By Colleen

Today, I taught Elizabethan portraiture in my Shakespeare class… and I like to dress the part. When teaching A Midsummer Night’s Dream, I spend some time discussing how important “self-fashioning” was to validate the Tudor Dynasty, and especially Queen Elizabeth I’s status as an independently ruling Anglican Queen Regent. From Shakespeare’s own works those of his contemporaries–Raleigh’s Oceans to Cynthia and Spenser’s The Faerie Queen; Elizabeth’s  self-representions in her various speeches; and in Elizabeth’s own, highly controlled and managed portraiture–we see that the queen is her appearance and her dress, whether as goddess, virgin, mother, warrior, and/or empress.


In these portraits, her mask-like face is contrasted with the sumptuous details–pearls and rubies glinting, eyes and ears patterned onto orange satins, ermine collars, an ostrich feather fan, plush scarlet velvets, transparent fairy ruffs, scalloped edges, and an occasionally a rainbow as prop.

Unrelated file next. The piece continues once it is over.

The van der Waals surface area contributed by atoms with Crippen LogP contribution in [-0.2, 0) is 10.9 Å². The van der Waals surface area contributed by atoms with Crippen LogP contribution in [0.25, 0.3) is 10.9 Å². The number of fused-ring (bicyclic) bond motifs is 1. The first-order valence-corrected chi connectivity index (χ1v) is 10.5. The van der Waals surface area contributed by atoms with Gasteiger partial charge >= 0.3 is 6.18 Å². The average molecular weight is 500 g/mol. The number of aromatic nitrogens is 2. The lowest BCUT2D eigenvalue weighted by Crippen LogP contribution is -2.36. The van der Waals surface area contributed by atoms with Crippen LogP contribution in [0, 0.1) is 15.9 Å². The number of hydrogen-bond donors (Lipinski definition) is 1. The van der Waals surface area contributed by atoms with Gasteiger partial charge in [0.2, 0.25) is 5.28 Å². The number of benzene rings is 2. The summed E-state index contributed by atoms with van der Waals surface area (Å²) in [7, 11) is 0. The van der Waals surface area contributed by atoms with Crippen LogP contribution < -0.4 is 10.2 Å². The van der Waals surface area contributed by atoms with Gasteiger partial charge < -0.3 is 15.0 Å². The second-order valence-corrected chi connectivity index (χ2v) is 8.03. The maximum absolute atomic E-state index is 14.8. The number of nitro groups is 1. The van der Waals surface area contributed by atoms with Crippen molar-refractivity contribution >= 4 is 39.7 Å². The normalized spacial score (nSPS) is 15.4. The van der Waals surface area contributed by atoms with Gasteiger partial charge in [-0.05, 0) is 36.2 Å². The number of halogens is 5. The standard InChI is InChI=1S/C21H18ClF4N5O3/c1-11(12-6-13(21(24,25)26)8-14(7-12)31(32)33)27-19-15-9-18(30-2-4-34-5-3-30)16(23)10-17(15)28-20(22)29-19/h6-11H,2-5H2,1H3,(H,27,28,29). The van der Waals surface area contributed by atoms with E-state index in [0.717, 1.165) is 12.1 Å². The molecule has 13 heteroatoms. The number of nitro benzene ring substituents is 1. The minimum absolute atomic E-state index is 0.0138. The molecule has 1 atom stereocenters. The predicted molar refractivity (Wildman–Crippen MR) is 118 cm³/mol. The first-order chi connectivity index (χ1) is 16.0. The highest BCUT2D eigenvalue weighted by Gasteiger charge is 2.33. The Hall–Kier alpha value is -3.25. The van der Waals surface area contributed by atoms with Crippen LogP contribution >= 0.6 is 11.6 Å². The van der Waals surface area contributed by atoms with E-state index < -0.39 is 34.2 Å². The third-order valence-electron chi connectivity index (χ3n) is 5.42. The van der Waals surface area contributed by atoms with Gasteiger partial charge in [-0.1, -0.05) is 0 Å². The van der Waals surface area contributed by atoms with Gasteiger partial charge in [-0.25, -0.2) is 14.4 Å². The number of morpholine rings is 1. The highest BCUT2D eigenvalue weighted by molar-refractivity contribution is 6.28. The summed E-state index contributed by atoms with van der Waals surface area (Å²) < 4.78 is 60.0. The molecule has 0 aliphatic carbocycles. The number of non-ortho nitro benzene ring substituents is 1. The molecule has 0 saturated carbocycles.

My own nod to Elizabethan portraiture is all about playing with colors, textures, and fit. I have this purple striped Ralph Lauren button-up top with puffed princess sleeves that is a bit too froufrou to wear unless I am camping it up even more.  Elizabeth did not wear much purple, as she more often wore deep reds, like scarlet or crimson, or she wore deep blacks with contrasting white details. But between the royal hue and the princess sleeves, it feels quite royal. (Also: see princess sleeves’ popularity during London Spring ’16  FW).

But I’m also inspired by the fashion and posturing of Elizabethan men. I like to layer a black vegan-leather perforated top from Banana Republic on top as though it were a jerkin (think of sexy Joseph Fiennes in Shakespeare in Love) and a full black brocade skirt from Old Navy with black or purple tights and Doc Martin heeled booties  (or on occasion, black riding pants and knee high riding boots).

SOTD: Jo Malone Tudor Rose and Amber

#thematicdressing #royalpurple #yasqueen